Elon Musk’s plans to transform Twitter into an ‘everything app’ are slowly taking shape, with Twitter (or more specifically, parent company X Corp) acquiring job-matching start-up Laskie for an undisclosed sum.
As reported by Axios, Laskie, which describes itself as ‘a job-matching platform where tech jobs apply to candidates’, enables hiring managers to connect with eligible tech industry candidates to fill open positions.
Twitter has reportedly made a cash and stock offer for the company, which will seemingly see Laskie’s platform integrated into Twitter, as Musk and Co. look to branch out into more areas, and build on Twitter’s offering in new ways.
Twitter, which also just hired a new CEO, is still looking to establish a definitive path forward under Musk’s ownership, with Musk spending the majority of his time in his initial months at the app focused on cutting costs, in order to get the company back on firm financial footing. Musk has also implemented some quick-hitting revenue strategies, like selling verification ticks, though none of his early initiatives seem to have made any significant impact in the broader scheme.
The next phase, then, will involve re-building Twitter in a new image, which will seemingly include a bigger focus on video content, and original programming from big names, while also providing more opportunities for creators, and eventually, more kinds of tools and options to facilitate expanded usage.
Which could also include job listing elements, veering into LinkedIn territory. And maybe, dating?
Interesting idea, maybe jobs too
— Elon Musk (@elonmusk) May 10, 2023
Musk’s ambitious ‘everything app’ plan refers to his longstanding concept of a social platform that would also facilitate simple, in-stream payments, and then incorporate additional functionalities from there.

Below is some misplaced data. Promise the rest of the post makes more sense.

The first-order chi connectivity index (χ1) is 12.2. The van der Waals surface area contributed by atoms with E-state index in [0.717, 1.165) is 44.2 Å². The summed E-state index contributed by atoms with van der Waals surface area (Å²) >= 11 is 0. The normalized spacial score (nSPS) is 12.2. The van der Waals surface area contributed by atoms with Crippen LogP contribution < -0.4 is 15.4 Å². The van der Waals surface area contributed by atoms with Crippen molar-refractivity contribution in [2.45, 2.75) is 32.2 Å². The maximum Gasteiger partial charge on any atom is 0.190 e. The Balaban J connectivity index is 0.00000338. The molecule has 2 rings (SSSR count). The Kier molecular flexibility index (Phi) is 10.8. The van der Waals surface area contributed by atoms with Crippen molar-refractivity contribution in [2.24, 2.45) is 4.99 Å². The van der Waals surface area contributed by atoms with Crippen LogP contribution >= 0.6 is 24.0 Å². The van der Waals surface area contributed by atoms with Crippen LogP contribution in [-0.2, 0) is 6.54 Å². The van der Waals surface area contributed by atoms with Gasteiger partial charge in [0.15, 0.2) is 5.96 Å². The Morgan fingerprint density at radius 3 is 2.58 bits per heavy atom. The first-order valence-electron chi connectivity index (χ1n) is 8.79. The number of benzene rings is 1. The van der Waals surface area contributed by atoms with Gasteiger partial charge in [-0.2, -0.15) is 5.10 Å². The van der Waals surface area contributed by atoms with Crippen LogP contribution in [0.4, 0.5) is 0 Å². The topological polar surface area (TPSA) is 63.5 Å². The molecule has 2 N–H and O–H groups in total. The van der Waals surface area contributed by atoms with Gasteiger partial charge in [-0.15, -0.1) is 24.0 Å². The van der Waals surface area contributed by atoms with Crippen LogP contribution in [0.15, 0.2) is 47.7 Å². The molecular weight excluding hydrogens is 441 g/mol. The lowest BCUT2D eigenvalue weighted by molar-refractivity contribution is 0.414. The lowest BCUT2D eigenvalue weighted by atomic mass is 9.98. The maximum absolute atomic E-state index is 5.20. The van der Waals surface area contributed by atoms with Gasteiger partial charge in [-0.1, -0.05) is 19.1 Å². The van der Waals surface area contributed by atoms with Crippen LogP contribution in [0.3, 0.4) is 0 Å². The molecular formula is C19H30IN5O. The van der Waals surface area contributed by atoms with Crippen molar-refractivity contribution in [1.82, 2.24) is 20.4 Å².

The concept mirrors how messaging platforms like WeChat have become essential utilities in China, used for every kind of transaction and interaction that you can imagine – though thus far, no Western social media app has been able to get similar type usage trends off the ground, despite various efforts.
Meta, for example, has tried to increase the utility of both Messenger and WhatsApp in different markets, with limited success. Regional regulatory requirements have been the most significant impediment to Meta’s expanded payments plan, while user interest has also remained low, despite added functionality (and worth noting, Meta has also tried jobs and dating elements).
Will Musk’s ‘everything app’ plan fare any better?
Given that it’s Elon Musk, it’s hard to bet against him, based on his track record in especially difficult industries. But it does seem like most of these concepts have been trotted out before, and none have gained much traction with users.
That doesn’t mean that they won’t work, but based on history as evidence, the tea leaves are not looking great for these add-on projects.
Maybe those past experiments were too far ahead of their time, and maybe now, with a younger generation that’s grown up on social media, they’ll see more take-up as a result.
Or maybe Elon has an alternate plan to enact his vision.
It seems that we’ll find out, with Twitter making moves to build a framework for its next stage.